Why horses?

Saturday morning I was able to reconnect with the Minnesota EAGALA community at Acres for Life in Chisago City. I had invited my elementary SONY DSCscience methods class to spend a morning in a horse arena to talk about the art of teaching. We began in a circle. Lynn asked what thoughts of the experience ahead had brought them. One student replied, “Intrique. I tried to explain to my dad that we were going to spend the morning with horses to talk about teaching. He thought I had to be kidding – didn’t make any sense.”  On the surface, it does not make any sense. So what were we doing here? The EAGALA method is founded on research pointing to the natural inclination of our brains to seek understanding through metaphor. Yes, we were spending the morning with horses, but more importantly, we were spending the morning traversing our metaphorical landscapes surrounding the art of teaching.

SONY DSCWhy horses? Why not dogs, cats, hamsters, or any other animal? Some insightful ideas were expressed in response – all prior to any direct contact with the horses.

“They are so big.” Horses are large animals – far from the cuddly nature of a lap dog. Their very size positions the horse as worthy of respect and caution. 1000+ pounds of muscle and bone could so easily overpower anything we might attempt to do with them. We enter the arena as their guests. Only through a respectful getting to know them might we begin to act in productive unison.

“They make me feel vulnerable.” We only make change in our thoughts and values when we are confronted by something powerful enough to bring about a sense of disequilibrium. We grow the most when we navigate the edges of our comfort level. Even those that have grown up around horses maintain a profound respect for their ability to back them into a corner. For those that have only experienced horses through picture books, looking up directly into their faces, with no protective fences between, quickly arouses that feeling of vulnerability. All EAGALA sessions, learning or therapy, require the presence of a certified mental health professional. Their role is to monitor what happens to participants at this stage of vulnerability. Their role is to keep these discussions focused on the learning objectives and steer them away from the more intimate waters of therapy.

SONY DSC“Horses are far from my daily experience.” There is great power in the unique. Traveling into new venues lacks the trappings of the familiar. We enter the arena with a clear slate – primed for the new metaphorical adventure awaiting us. None of this group had prior experience with horses. To establish an objective for the teacher to move their students (horses) through a lesson pushed them to assess what was both feasible and worthwhile – with limited prior knowledge. When facing these situations, we are forced with a return to the basics, and slowly build new grounds of understanding.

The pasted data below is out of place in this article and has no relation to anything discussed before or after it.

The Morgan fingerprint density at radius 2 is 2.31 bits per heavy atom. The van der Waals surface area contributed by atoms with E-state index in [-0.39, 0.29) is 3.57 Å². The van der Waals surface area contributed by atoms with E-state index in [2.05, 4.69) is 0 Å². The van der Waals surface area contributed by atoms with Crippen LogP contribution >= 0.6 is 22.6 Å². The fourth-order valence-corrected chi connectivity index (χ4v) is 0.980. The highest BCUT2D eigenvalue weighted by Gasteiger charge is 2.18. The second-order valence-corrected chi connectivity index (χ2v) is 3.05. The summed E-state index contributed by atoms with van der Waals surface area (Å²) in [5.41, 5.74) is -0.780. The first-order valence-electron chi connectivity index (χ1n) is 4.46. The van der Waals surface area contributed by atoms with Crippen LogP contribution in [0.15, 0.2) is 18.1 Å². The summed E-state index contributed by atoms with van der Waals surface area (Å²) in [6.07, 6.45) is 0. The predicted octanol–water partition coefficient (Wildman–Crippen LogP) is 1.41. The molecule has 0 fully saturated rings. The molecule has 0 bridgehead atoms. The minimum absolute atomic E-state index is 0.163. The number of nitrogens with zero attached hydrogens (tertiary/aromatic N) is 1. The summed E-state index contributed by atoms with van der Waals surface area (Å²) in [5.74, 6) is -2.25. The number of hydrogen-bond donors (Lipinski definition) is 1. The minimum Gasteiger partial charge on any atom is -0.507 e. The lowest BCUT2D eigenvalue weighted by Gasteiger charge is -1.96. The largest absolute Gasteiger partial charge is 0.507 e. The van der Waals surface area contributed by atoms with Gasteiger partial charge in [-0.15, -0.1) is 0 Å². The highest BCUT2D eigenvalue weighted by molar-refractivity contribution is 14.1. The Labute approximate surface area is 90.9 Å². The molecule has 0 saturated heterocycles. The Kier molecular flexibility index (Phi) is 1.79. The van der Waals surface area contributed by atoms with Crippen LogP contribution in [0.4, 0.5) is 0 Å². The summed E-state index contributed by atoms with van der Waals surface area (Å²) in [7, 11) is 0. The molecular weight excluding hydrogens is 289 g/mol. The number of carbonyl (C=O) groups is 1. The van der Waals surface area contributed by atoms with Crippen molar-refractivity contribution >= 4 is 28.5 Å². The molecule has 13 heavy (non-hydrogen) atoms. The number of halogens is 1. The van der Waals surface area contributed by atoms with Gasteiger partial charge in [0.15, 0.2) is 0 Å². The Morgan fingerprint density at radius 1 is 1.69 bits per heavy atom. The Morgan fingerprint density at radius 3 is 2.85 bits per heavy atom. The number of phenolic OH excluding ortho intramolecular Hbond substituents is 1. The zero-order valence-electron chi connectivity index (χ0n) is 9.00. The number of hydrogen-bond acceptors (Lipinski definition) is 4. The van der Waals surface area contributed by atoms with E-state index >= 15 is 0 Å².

“They have a language I don’t know.” The purring of a cat or wagging tail of a SONY DSCdog sends a familiar message we can easily interpret. How does a horse communicate? What body posturing movements does a horse make that communicates messages to other horses? and to nearby humans? The only way we can enter any meaningful relationship with horses requires us to first observe, gently interact, ask questions, and seek to understand. We must enter our students’ world and learn from them before our relationship can move forward.

This discussion set the stage for the upcoming adventure through the metaphorical landscape presented in the arena. Each of these responses speaks to the power of the use of horses as a vehicle to seek new meaning. We were soon to discover each of these characteristics to play themselves out as we entered the arena and moved into our encounters with the horses.  From those experiences, we would be positioned to make the requisite shift in understanding from the direct experience with the horses to our growing understanding of the art and craft of teaching.


About wlindquist

I'm a career educator currently teaching pre-service teachers at Hamline University - Master of Arts in Teaching program. Interested in science education, inquiry-based science, and the intersection of science and literacy.
This entry was posted in EAGALA, Education, Educational Psychology, The Art of Teaching and tagged , , , , , . Bookmark the permalink.

One Response to Why horses?

  1. Pingback: Trust the Process | The Purple Crayon

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